I settle down for a five day stay at the hospital. I look around. Some of the faces are familiar, the nurse is familiar, some of the patients who are here for chemotherapy, the helpers and the staff, they are all familiar. I settle in and I’m happy and at peace to be with mom. I look around. There are around seven beds in this room. There is a lady in her fifties, she is very thin for her age and built. She looks like she is just 35 Kg, her son is with her. In the next bed, there is another woman, she looks like she is in her 60s, and her attendant is talking to the thin lady. The thin lady asks her if she’s admitted in the hospital for chemotherapy, the attendant tells her that the lady in her 60s finished her chemo sessions but her life is not the same. Every once in a while there are some health problems and she has to get admitted often. They both lock their eyes for a while as if they’re still communicating and get back to their respective activities. There is a new patient admitted just next to my mom’s bed. As she enters the room in a wheel chair, her mouth is covered with a face towel. Her husband is by her side, her husband and the helper struggles to lay her down on the bed. She finally settles in. I take a glance at mom to check on her. The scene makes her sad and she turns on my side and closes her eyes attempting to sleep. Just opposite to my mom’s bed, there is a rather healthy looking Punjabi lady around the same age as my mom’s. She is accompanied by her son. The son is taking good care of her, asking her if she needs anything, and peeling a banana for her. Farthest from our side there is a little girl with her mom. The girl is young around 10 0r 11 years of age and she is restless. Her Mom is admitted. As my Mom tries to sleep, I open a book to re-read the last part of it. The writer talks about the war in Afghanistan and describes the injuries and wounds of his fellow inmates. As I read this interesting journey, I think of the pain they suffer and the pain in this particular hospital room. They are similar yet so different. This pain is uninvited, unwanted and much against the will and knowledge of the bearers. The pain in the war is anticipated, known and the bearer is prepared in some way to take the pain and suffering. The pain in the war is somewhat planned and the consequences are obvious where as the source of pain in the hospital is unknown and the patients ponder upon their fate and destiny as they struggle for their lives. Besides the pain there is one more thing common in the warriors and the patients. They both fight with honor. The warriors fight with honor for their own cause expecting something in return at the end but the patients fight with honor with no expectations for a cause that is yet unknown to them and for a cause that might never be known to them. The pain is similar but the source of pain is different, very different. I travel to remote mountains of Afghanistan along with the writer. I forget for a moment that I’m in a hospital. The dialogues and the conversations in the book intrigue me.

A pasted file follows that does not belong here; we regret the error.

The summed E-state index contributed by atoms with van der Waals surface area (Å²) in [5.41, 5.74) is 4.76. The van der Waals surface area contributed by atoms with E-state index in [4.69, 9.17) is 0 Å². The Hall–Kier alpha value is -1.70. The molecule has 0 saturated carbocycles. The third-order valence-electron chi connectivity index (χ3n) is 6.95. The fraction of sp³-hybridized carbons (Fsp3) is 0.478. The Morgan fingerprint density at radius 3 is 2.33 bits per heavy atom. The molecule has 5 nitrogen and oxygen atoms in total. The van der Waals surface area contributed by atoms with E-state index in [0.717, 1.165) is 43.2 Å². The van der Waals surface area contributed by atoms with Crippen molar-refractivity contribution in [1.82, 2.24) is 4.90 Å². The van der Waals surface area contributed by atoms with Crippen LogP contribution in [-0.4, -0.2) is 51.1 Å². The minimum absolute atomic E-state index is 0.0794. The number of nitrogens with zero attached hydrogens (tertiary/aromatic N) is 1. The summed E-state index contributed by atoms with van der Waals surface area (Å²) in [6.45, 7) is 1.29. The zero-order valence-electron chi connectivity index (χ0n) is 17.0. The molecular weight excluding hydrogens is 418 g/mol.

P.S You can catch the prequel to this post at  At the wedding, Returning to an empty nest.

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Filed under Cancer, Life, ramblings